Although I love living in Denver, a recent trip back to Sin City has forced me to admit that there are a cultural adjustments I haven’t even started to make yet. Here are a few:

The food:

Everywhere I go in Denver I am surrounded by people who don’t eat meat, cheese, milk, wheat, gluten products, butter, or anything else good. People apparently live off of produce from their gardens and endless trips to City O’ City (the “BBQ” there is dry rubbed tofu. Can someone from Kansas City come beat up the chef please?). To each his own and all that, but I love baking! It sucks to bring a batch of cookies to an event and have them go untouched. This would NEVER happen in Las Vegas. My friend just threw me a baby shower in Vegas and people gobbled up her cupcakes, artichoke dip, mozzarella/arugula/tomato skewers, cream cheese filled strawberries, and ice cream punch that looked like a baby bath.

There is no way that menu would fly in Denver. If she would have been limited to locally grown swiss chard “shakes” and mushroom “burgers,” she would have quit on the spot.

I should love that I live in the healthiest state in the union, and sometimes I do. The peer pressure here makes me eat better, which is technically a good thing, but sometimes I miss my Las Vegas friends who un-ironically ask me if I’m trying to lose weight because I only ordered one hamburger at the McDonald’s Drive-Thur (true story). The other problem is that I’m surrounded by skinny people and I therefore look fat in comparison. (Granted I’m nearly 8 months pregnant now, but this problem existed 8 months ago and will again be a problem in a few short weeks). In Vegas I had a backside that I loved. In Denver, I just have a fat ass.

The marijuana:

Seriously, I was driving ON THE FREEWAY and I got a whiff of weed. I can’t go on a run around the block without fearing a contact high. Do medical dispensaries really need to be on every corner? It’s not like nobody smokes in Vegas, but Denver is really excessive. I guess Coloradans have to make up for their lack of butter and meat somehow.

The music:

Everyone here is into really cool and edgy music. I like Taylor Swift and top 40 hits. This is a problem.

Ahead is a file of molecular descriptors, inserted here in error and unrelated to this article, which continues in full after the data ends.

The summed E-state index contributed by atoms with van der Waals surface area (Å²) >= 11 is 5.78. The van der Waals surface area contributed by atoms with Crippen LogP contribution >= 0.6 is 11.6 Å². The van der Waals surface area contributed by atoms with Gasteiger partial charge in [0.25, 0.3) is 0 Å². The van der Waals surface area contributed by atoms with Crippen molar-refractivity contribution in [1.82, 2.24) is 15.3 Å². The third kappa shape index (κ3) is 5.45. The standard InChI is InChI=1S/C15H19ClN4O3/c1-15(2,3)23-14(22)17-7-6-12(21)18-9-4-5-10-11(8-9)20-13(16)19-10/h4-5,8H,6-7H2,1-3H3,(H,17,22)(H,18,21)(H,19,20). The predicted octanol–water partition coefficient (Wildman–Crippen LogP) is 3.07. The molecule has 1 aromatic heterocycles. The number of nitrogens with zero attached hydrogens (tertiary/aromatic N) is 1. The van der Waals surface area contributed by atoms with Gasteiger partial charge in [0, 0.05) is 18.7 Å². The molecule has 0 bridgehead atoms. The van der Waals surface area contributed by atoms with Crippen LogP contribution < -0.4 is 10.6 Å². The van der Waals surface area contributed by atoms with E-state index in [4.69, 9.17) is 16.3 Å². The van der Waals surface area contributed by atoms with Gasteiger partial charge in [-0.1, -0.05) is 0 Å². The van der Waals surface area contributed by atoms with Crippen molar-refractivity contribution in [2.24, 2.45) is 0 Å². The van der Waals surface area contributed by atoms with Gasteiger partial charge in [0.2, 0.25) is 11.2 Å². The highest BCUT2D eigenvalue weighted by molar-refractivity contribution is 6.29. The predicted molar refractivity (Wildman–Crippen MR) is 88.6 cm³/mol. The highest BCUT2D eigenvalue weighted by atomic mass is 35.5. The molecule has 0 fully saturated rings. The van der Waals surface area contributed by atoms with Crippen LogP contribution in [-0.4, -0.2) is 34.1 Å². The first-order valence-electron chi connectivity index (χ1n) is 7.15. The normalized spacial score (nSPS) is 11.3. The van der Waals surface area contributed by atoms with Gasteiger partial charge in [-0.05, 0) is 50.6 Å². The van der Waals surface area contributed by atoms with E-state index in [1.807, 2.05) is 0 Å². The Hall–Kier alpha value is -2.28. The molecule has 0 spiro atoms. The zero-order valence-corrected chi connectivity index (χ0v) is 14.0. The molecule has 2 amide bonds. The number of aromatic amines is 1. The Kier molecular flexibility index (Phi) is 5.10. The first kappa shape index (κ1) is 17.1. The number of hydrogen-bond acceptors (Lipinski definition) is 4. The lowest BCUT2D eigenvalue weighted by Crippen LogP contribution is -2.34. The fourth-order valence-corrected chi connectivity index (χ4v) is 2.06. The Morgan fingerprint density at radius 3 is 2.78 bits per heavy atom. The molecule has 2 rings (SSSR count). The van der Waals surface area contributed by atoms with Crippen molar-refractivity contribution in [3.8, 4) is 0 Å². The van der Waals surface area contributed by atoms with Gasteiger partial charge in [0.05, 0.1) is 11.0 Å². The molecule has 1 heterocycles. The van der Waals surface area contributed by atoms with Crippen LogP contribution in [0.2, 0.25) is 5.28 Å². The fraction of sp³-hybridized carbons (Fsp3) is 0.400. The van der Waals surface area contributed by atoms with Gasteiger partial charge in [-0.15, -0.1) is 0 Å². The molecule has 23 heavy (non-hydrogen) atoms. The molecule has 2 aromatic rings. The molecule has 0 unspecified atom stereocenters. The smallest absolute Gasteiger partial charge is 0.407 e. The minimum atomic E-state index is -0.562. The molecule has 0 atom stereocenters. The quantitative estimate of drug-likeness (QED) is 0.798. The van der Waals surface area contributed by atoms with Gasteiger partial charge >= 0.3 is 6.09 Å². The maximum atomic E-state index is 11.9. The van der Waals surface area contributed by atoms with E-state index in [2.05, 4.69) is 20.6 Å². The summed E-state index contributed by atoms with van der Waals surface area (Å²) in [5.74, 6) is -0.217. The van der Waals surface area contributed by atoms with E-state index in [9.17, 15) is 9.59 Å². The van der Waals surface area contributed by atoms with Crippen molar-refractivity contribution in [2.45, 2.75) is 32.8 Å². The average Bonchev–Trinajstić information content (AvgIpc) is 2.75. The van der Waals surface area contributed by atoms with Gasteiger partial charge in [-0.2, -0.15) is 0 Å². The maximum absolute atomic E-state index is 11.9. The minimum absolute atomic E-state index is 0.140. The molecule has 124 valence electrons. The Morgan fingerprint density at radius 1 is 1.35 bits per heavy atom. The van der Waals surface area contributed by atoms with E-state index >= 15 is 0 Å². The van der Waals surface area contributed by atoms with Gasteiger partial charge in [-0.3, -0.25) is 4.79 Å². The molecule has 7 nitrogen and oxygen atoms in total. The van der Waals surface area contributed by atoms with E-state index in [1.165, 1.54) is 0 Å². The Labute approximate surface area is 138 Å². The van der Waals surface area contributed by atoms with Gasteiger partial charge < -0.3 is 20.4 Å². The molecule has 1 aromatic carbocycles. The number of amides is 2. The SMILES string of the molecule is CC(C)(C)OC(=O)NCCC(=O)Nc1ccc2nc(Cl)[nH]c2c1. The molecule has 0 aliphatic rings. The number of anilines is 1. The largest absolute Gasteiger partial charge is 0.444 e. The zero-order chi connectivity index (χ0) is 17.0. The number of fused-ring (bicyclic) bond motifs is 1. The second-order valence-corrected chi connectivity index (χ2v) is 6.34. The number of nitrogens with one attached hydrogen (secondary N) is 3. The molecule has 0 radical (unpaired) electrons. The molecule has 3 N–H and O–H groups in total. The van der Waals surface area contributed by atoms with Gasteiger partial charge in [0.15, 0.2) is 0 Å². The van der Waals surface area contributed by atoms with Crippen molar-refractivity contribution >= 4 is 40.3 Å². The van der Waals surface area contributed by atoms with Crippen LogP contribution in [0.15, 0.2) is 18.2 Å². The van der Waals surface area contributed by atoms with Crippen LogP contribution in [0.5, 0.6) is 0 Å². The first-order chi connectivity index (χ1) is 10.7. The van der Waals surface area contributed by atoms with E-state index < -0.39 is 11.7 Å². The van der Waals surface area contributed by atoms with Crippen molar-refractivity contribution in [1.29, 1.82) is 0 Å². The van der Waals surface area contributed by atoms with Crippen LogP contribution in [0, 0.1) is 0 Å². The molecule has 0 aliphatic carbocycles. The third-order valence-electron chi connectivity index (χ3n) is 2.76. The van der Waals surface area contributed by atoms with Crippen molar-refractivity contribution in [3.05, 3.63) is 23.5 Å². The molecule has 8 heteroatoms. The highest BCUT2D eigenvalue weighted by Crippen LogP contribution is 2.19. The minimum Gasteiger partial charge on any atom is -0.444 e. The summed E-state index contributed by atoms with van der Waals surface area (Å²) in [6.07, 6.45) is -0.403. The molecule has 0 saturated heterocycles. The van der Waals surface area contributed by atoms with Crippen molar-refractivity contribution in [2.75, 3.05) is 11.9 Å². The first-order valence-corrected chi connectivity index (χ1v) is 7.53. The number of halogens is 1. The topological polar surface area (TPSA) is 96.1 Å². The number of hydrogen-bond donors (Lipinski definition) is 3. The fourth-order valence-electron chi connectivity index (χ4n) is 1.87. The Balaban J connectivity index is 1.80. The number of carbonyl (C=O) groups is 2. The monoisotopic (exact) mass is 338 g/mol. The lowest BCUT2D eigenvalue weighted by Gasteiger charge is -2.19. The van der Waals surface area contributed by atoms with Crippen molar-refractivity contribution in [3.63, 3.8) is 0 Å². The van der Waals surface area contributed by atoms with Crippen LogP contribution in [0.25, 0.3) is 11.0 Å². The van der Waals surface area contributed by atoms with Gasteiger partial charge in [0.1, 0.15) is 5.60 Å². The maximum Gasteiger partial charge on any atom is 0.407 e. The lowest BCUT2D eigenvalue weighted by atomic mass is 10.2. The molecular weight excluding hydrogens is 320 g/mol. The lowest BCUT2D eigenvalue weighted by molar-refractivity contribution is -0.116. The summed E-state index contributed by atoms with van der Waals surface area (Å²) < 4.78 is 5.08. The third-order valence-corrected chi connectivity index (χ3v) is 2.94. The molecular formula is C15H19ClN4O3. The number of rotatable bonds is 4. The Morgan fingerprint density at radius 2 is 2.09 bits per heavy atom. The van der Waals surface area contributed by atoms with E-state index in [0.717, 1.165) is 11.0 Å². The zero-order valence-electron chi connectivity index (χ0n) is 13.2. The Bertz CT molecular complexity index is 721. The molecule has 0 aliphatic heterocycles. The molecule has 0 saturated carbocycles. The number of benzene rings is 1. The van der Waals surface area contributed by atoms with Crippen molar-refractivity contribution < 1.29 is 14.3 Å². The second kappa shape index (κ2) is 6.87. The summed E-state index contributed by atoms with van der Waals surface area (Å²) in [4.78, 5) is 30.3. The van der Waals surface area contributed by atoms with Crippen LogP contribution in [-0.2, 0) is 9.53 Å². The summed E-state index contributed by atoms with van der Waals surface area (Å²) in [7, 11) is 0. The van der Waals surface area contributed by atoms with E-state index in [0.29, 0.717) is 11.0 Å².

Proximity to lots of cool places:

If you are into weekend road trips, Las Vegas is a great place to live. You are less than six hours away from L.A., San Diego, Phoenix, Lake Tahoe, some of Utah’s best national parks (Bryce and Zion), and the Grand Canyon. Denver has a lot of great mountain towns to explore, and heading up north to South Dakota is pretty cool. However, a drive east will bring you twelve hours of nothing but corn and soybean fields.

The slightly trashy element:

People in Denver aren’t trashy. Gals in my workout class have color coordinated Lucy workout gear. Moms shopping in the Highlands near my house all are pushing their toddlers in top-of-the-line jogging strollers. I haven’t seen anyone grocery shopping in their pajama pants. Everyone wears Tom’s shoes in the summer and cute no-heel boots in the winter.

People in Las Vegas probably don’t even know about Tom’s shoes. (Can you buy them at Wal-Mart?) Trashy clothes are not only on the Strip, but everywhere in Las Vegas. I miss raising my eyebrows at people’s outfits, spending entertaining hours simply people watching, and talking trash about the trashy things people wear. Also, I’m sad that I can never wear pajama pants to the store here (not like I ever did it in Vegas, but it was good to know it was a viable option. Also, I can’t afford Lucy workout gear or Tom’s shoes.

Luckily Denver more than makes up for its shortcomings. With four sports teams, a different running club to train with every day of the week, tons of cute mountain towns, a (relatively) well-funded education system, and a vibrant downtown (with museums! The most popular museum in Vegas is the Mob Museum), I’m totally in love with Denver. However, sometimes I miss my trashy, gluttonous, pop music loving self that I could comfortably be in Las Vegas.